There have also been significant increases in both Latino and Democratic voter registration, and organized labor has reemerged as a potent political force in the city. Indeed, this race is at least partly a referendum on the power of labor, and whether it truly has come back from the collapse of the city's Democratic Party-labor coalition in 1993, which led to Riordan's victory over former City Councilman Michael Woo.

Labor wants the election to be a referendum on its resurgence in L.A. A reinvigorated, politically savvy labor movement has been given partial credit for a number of recent Democratic victories in Los Angeles, including Rep. Adam Schiff's victory over incumbent Jim Rogan last November. But some say labor's power in the city has been overblown. "They're extraordinarily powerful in the Latino areas of L.A.," said Republican political strategist Allan Hoffenblum, who is backing Soboroff. "I doubt if they had much to do with Adam Schiff. That district went 55 percent for Gore/Nader," he says. "Labor is powerful where the Latino vote is significant. Outside of that their power is money."

Certainly in the Rogan race, demographic shifts had at least as much to do with the former impeachment manager's defeat as did a push by big labor. And the unions suffered a humiliating defeat in a recent City Council race, when moderate Nick Pacheco defeated a labor-backed candidate in East Los Angeles in 1999, in an area which has been ground zero for the new labor push. So while labor has been willing to deliver hefty political contributions, precinct walkers and people to get out the vote on Election Day, this race stands as a true test of its political clout in Los Angeles.

Villaraigosa's close ties to labor have alienated many moderates in the Latino community. Pacheco has endorsed Becerra's mayoral bid, while centrist Democrat Alex Padilla is backing Hahn. So if Villaraigosa is truly trying to assemble a new "ethnic" coalition in Los Angeles like the old Tom Bradley coalition that dominated city politics for 20 years, he will have to reach wider than Bradley did.

The Bradley coalition was rooted in the civil rights movement of the '50s and '60s, made up of blacks and Westside liberals and Jews. During Bradley's four terms as mayor, he consistently polled more than 90 percent of African-American voters, who accounted for 25 percent of the city's voters. As black political power has receded, their percentage of the overall vote has fallen, down to 13 percent of the vote in 1997, and probably lower today. Latinos are expected to make up about 22 percent of all voters on April 10.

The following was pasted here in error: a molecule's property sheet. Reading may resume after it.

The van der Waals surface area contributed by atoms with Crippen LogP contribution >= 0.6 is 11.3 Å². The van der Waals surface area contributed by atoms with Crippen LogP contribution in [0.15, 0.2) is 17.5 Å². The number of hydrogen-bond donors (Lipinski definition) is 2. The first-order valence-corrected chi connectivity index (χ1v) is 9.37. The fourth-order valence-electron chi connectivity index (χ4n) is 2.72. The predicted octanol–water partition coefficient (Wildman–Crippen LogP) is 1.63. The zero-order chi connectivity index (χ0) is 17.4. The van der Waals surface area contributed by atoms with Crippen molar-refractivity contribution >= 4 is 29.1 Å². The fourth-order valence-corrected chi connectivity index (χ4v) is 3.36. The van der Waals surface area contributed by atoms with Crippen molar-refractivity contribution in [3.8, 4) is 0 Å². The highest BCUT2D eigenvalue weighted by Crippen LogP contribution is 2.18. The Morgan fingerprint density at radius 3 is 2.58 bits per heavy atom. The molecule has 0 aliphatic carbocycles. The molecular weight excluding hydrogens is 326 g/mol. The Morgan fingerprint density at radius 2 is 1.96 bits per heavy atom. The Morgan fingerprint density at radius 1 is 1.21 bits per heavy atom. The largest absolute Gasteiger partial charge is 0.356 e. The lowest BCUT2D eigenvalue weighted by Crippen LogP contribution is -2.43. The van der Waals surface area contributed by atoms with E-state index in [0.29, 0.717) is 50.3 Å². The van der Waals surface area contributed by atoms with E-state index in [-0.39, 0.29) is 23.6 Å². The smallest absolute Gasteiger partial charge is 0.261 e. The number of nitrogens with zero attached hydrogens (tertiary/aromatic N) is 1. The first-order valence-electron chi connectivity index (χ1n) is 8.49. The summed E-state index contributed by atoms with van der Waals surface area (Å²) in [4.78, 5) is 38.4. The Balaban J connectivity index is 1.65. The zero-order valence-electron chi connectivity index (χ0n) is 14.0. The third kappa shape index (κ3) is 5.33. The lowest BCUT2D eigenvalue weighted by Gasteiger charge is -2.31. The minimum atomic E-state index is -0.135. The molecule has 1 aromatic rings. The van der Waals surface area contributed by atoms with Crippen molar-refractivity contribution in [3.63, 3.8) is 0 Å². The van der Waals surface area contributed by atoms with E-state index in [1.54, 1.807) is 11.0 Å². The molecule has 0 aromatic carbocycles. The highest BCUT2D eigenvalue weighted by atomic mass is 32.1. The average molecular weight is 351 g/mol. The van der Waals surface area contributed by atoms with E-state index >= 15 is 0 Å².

One of the central ironies in the race is that Villaraigosa probably wouldn't have a prayer if it weren't for federal welfare reform and former Republican Gov. Pete Wilson. Wilson's 1994 reelection bid featured a strong anti-immigrant subtext, coupled with his endorsement of Proposition 187. The backlash led to a massive naturalization and voter registration push among Latinos, which spiked upward again after President Clinton signed welfare reform legislation in 1996 that prohibited many legal immigrants from receiving social benefits.

Overwhelmingly, those new Latino voters registered as Democrats. Other groups including labor unions and the Southwest Voter Foundation have also targeted those new voters, registering thousands of new Democrats in Los Angeles over the last six years, Ludlow said.

But as a group, Latinos have proven they are not as likely to vote for one of their own as blacks. When asked about the electoral equation that would carry Villaraigosa to the mayor's office, Ludlow sketched out the targets in a hypothetical matchup with Hahn, and said Villaraigosa could not rely on the kind of support within the Latino community that Bradley received from blacks. "It's going to take 70 percent of the Latino vote, 20-25 percent of the black vote, and 40 percent of everything else," Ludlow said.